Sleep is important to our well-being. When you sleep, your body is getting replenished. According to Dr. Myron Wentz, even a week of getting two to three hours less than the optimum amount of sleep can seriously undermine mood, alertness, and performance for a typical adult. Lack of sleep can take a toll on your body and mind:
Lack of sleep impairs our judgment, which may increase the risk of serious accidents or injury.
It affects our ability to retain information and to learn, causing us to be less productive and less engaged.
It causes emotional imbalance, stress, and headaches.
It makes you feel hungry and increases appetite, which may lead to weigh gain.
It ages you - When you don’t get enough sleep, your body releases more stress hormone, which can break down the skin collagen that keeps skin smooth and elastic.
"The National Sleep Foundation recommends 7-9 hours of quality sleep for adults between the age of 18 and 65."
In the long term, inadequate sleep may put you at risk for a weaker immune system, which increases your risk for chronic conditions such as obesity, diabetes, and cardiovascular disease.
The National Sleep Foundation recommends 7-9 hours of quality sleep for adults between the age of 18 and 65. While most of us know sleep is important, we may not make it a priority to get enough hours. Here are some tips to help you get some quality sleep:
Exercise daily, but stay away from vigorous exercises an hour before you go to sleep.
Avoid caffeine, alcohol, and nicotine 4 to 6 hours before bedtime. Although alcohol may make you sleepy in the beginning, it can disrupt your sleep later at night. Also, pay attention to what medication you take. Some pain relievers and weight loss pills contain caffeine.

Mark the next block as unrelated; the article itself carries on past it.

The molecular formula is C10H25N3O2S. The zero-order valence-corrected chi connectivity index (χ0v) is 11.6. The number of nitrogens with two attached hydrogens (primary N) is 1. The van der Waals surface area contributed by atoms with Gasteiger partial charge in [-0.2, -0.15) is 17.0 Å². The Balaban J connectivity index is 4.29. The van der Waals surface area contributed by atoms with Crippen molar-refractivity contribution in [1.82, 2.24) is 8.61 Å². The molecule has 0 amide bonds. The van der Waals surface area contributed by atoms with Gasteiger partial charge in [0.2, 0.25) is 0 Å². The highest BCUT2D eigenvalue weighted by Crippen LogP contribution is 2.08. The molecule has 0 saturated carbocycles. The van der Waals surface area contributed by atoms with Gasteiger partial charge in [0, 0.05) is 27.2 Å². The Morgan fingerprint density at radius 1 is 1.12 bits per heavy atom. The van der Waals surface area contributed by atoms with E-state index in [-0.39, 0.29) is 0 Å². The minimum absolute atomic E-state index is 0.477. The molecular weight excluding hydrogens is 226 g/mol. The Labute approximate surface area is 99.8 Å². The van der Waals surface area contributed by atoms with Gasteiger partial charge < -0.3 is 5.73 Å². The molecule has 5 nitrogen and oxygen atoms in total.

Eat 3 hours before bedtime. Sleep is crucial for cellular repair. You don't want to expend your energy with your digestive system working to break down the food while you should be storing energy by resting.
Keep a consistent and regular sleep schedule.
"Avoid using electronics such as TV, cell phone, laptop, and tablet, as the light emanating from the screens of these devices can be activating to the brain."
In addition, creating a bedtime routine in a sleep inducing environment is also important:
Dim the lights at least 15 minutes before you go to sleep. This signals our brains that it is time to prepare for sleep.
Keep the room temperature between 60 - 75°F and well ventilated.
Take a warm bath before going to bed. As your body temperature naturally drops after the bath, it will help you fall asleep.
Avoid using electronics such as TV, cell phone, laptop, and tablet, as the light emanating from the screens of these devices can be activating to the brain.
Freshen up the room with clean air. You may also want to air out your bedroom by opening up the windows 2 to 3 hours before bedtime.
Set an atmosphere with a relaxed and calming scent - Use a linen spray such as Azendea’s Sleepy Moon Bed & Pillow Mist in the bedroom and on the pillows to calm your mind.
Try Dr. Andrew Well's 4-7-8 breathing exercise to help you relax. It's very simple: Breathe in through your nose for 4 counts; hold your breath for 7 counts; blow air through your mouth for 8. Repeat 4 times.
Wind down. Read a book, practice relaxation exercises, or simply take deep breaths.
1. Division of Sleep Medicine at Harvard Medical School
2. National Sleep Foundation
3. Mayo Clinic
4. Wentz D. and Dr. Wentz M., (2011) The Healthy Home
Treble C is a resident blogger at azendea. Treble C is one of those fortunate people who have no trouble sleeping, practically passing out snoring within 15 minutes after she goes to bed. She can be reached at HereComesTrebleC@gmail.com.